by Steven Boone (part of the Close-Up blog-a-thon)
I am in love with Cabiria, a woman who does not exist. How did this happen? A few clues:
1.) Federico Fellini's masterpiece is not the phantasmic 8 1/2 or the flashy La Dolce Vita. It's Nights of Cabiria (1957), his modest, eloquent film about a woman looking everywhere for love and what can only be described as God's grace. She finds it in small, ecstatic moments but is slow to recognize it.
2.) Fellini gives us a character that virtually no one in the world of the film takes seriously, appreciates or even likes. Cabiria is a short, loud, testy street prostitute. But through the camera lens and Giulietta Masina's performance, she's the most adorable, precious thing on earth. Whatever she does for a living, the film makes it indisputable that she's a good, guileless soul.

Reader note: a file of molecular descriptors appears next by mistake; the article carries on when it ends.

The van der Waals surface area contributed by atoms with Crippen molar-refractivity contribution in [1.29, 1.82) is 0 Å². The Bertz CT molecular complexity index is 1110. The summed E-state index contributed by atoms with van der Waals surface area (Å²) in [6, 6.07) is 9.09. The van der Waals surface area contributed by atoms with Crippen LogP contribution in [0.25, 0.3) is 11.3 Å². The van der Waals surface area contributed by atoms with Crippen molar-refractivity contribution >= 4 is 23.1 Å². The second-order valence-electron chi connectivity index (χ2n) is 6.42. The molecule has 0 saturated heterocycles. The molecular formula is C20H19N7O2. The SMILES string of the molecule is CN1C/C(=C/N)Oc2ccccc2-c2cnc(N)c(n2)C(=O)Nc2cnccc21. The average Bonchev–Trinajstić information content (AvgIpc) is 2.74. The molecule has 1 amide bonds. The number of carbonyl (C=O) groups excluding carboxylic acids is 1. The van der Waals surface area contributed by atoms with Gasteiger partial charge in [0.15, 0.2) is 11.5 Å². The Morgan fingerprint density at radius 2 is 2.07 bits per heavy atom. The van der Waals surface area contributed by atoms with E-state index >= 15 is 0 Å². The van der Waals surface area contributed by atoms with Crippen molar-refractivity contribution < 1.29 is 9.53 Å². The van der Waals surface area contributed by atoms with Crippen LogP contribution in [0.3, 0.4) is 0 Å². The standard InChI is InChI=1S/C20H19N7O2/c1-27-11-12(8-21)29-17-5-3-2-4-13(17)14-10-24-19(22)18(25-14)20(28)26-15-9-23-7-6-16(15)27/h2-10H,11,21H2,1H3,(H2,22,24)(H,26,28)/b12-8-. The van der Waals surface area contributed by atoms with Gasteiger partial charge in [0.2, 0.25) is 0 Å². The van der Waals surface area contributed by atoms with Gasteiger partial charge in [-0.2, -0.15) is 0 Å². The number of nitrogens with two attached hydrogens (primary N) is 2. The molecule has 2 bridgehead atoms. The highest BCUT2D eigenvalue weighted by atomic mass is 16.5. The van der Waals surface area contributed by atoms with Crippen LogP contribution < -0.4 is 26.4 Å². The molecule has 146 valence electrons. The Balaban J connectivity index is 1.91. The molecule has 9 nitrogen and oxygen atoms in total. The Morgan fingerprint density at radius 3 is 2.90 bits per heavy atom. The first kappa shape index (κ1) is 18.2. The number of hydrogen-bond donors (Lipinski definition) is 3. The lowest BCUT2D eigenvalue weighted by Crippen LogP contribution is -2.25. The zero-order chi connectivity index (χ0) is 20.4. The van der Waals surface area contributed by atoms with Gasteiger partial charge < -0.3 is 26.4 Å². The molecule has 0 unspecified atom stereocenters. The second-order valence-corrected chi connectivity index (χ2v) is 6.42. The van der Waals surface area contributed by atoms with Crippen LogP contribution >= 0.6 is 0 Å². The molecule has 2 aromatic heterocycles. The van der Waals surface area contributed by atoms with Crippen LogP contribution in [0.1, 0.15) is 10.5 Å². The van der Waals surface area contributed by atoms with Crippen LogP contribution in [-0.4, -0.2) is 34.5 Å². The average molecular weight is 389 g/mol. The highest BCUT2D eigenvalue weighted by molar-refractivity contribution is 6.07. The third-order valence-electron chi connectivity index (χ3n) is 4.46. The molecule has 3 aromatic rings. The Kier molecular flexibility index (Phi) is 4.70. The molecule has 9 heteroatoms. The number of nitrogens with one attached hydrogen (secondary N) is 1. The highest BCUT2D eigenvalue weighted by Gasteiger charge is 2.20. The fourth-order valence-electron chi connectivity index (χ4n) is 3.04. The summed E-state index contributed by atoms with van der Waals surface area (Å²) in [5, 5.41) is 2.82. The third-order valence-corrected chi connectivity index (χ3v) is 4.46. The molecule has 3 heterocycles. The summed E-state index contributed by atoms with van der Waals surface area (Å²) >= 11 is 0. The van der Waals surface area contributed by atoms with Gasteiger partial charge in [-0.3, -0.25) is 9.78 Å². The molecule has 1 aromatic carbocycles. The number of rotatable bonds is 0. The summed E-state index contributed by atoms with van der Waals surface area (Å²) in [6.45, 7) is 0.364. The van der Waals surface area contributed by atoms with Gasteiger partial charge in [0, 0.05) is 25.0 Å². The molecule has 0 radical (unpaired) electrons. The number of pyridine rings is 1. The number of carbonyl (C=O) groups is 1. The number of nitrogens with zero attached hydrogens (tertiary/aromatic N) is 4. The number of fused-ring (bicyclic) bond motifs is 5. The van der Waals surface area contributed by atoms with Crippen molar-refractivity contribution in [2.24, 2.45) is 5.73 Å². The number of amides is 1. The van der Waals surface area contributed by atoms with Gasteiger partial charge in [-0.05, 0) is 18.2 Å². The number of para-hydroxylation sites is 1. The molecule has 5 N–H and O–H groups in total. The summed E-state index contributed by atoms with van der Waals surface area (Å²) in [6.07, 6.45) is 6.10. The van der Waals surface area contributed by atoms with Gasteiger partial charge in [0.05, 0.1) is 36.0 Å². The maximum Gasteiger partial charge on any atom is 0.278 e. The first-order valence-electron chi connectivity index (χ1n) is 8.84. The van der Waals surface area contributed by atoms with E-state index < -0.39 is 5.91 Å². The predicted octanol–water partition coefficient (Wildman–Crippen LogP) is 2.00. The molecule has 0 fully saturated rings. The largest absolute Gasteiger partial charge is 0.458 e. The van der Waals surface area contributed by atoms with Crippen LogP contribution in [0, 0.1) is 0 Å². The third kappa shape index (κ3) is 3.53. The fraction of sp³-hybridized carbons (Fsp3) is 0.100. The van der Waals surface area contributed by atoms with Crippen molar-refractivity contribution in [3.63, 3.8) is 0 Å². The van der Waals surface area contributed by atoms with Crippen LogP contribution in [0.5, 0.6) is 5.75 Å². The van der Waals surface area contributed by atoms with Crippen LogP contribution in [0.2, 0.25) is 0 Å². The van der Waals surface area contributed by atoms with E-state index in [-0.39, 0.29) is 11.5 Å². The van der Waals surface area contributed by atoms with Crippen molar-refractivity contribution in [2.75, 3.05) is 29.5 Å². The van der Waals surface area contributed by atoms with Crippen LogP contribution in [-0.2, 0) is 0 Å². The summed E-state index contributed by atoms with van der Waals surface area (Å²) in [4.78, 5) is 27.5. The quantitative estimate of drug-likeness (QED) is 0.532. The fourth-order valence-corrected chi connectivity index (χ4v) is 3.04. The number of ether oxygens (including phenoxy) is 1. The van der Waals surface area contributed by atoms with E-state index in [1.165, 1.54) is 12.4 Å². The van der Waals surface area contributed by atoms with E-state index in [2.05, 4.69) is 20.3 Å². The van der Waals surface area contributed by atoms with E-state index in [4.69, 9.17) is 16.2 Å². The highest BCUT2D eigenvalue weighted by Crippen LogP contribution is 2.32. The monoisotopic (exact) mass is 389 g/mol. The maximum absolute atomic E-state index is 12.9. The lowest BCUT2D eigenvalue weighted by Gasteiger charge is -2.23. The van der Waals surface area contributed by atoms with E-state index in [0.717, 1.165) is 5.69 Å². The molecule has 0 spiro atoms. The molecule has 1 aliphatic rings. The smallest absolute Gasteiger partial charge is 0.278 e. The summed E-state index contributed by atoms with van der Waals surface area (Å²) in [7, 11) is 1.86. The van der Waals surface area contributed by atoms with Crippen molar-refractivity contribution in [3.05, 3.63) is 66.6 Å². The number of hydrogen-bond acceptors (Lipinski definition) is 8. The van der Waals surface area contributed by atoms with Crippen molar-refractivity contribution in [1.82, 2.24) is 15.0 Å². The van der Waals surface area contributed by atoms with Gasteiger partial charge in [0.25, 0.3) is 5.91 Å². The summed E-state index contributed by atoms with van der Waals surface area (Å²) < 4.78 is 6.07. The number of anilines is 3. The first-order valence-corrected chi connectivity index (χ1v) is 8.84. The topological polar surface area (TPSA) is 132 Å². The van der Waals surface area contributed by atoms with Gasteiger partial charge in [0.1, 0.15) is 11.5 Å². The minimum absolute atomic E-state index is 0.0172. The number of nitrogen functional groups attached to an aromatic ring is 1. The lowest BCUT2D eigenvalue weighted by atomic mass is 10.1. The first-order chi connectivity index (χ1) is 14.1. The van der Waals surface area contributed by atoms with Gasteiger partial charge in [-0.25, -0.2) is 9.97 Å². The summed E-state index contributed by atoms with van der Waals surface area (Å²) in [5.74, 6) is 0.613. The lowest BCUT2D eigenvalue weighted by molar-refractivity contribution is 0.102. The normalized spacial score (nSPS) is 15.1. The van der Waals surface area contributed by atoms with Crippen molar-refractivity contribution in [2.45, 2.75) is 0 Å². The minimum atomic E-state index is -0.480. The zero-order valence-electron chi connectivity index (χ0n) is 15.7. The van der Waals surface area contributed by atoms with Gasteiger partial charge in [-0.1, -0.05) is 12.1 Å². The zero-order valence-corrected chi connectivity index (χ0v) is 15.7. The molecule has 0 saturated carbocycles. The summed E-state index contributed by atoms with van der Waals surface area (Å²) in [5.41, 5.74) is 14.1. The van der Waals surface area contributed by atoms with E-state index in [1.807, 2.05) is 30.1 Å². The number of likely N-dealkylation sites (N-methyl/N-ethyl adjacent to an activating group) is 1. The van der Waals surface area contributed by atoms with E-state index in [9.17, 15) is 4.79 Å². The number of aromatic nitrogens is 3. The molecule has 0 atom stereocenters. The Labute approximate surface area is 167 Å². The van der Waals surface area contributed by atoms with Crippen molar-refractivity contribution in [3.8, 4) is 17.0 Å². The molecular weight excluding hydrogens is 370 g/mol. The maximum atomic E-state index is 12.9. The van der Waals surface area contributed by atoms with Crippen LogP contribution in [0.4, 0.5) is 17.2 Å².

3.) Critics tend to focus on how Masina's broadly emotive performance is an homage to Chaplin and the great silents, but she takes Cabiria to a place of naked desperation that even Erich von Stroheim never reached.
4.) Whenever Fellini wants to give us a cheat-sheet glimpse into Cabiria's heart, he goes to a medium close-up. Only at the very end does he unleash one of the deadliest tight close-ups in cinema.
5.) While most films associate "sexy" with hostility, narcissism, chic nihilism, high fashion, sculpted beauty and cheap romance, Cabiria's sexiness flows directly from her compassion and sensitivity.
Fellini: "Cabiria is a victim, and any of us can be a victim at one time or another. Cabiria is, however, more of a victim personality than most. Yet even so, there is also the survivor in her. This film doesn’t have a resolution in the sense that there is a final scene in which the story reaches a conclusion so definitive that you no longer have to worry about Cabiria. I myself have worried about her fate ever since."